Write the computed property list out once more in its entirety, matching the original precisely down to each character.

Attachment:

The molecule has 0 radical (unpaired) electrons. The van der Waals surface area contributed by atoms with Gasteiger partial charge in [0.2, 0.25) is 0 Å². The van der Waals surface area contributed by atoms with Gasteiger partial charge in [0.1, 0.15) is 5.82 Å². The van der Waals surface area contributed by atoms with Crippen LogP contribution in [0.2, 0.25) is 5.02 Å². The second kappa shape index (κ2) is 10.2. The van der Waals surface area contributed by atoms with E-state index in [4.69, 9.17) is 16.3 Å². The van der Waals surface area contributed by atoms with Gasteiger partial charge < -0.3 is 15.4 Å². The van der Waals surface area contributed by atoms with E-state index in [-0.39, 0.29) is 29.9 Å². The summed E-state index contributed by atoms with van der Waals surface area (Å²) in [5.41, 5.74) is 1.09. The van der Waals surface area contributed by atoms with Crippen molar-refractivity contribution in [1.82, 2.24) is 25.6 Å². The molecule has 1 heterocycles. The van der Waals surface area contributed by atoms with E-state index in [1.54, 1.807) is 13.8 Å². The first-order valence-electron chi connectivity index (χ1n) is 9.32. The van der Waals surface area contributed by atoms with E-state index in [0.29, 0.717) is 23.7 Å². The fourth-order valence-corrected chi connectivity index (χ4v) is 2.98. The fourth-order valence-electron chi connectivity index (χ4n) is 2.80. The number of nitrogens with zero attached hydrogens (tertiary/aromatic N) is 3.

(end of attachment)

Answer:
The molecule has 0 radical (unpaired) electrons. The van der Waals surface area contributed by atoms with Gasteiger partial charge in [0.2, 0.25) is 0 Å². The van der Waals surface area contributed by atoms with Gasteiger partial charge in [0.1, 0.15) is 5.82 Å². The van der Waals surface area contributed by atoms with Crippen LogP contribution in [0.2, 0.25) is 5.02 Å². The second kappa shape index (κ2) is 10.2. The van der Waals surface area contributed by atoms with E-state index in [4.69, 9.17) is 16.3 Å². The van der Waals surface area contributed by atoms with Gasteiger partial charge < -0.3 is 15.4 Å². The van der Waals surface area contributed by atoms with E-state index in [-0.39, 0.29) is 29.9 Å². The summed E-state index contributed by atoms with van der Waals surface area (Å²) in [5.41, 5.74) is 1.09. The van der Waals surface area contributed by atoms with Crippen molar-refractivity contribution in [1.82, 2.24) is 25.6 Å². The molecule has 1 heterocycles. The van der Waals surface area contributed by atoms with E-state index in [1.54, 1.807) is 13.8 Å². The first-order valence-electron chi connectivity index (χ1n) is 9.32. The van der Waals surface area contributed by atoms with E-state index in [0.29, 0.717) is 23.7 Å². The fourth-order valence-corrected chi connectivity index (χ4v) is 2.98. The fourth-order valence-electron chi connectivity index (χ4n) is 2.80. The number of nitrogens with zero attached hydrogens (tertiary/aromatic N) is 3.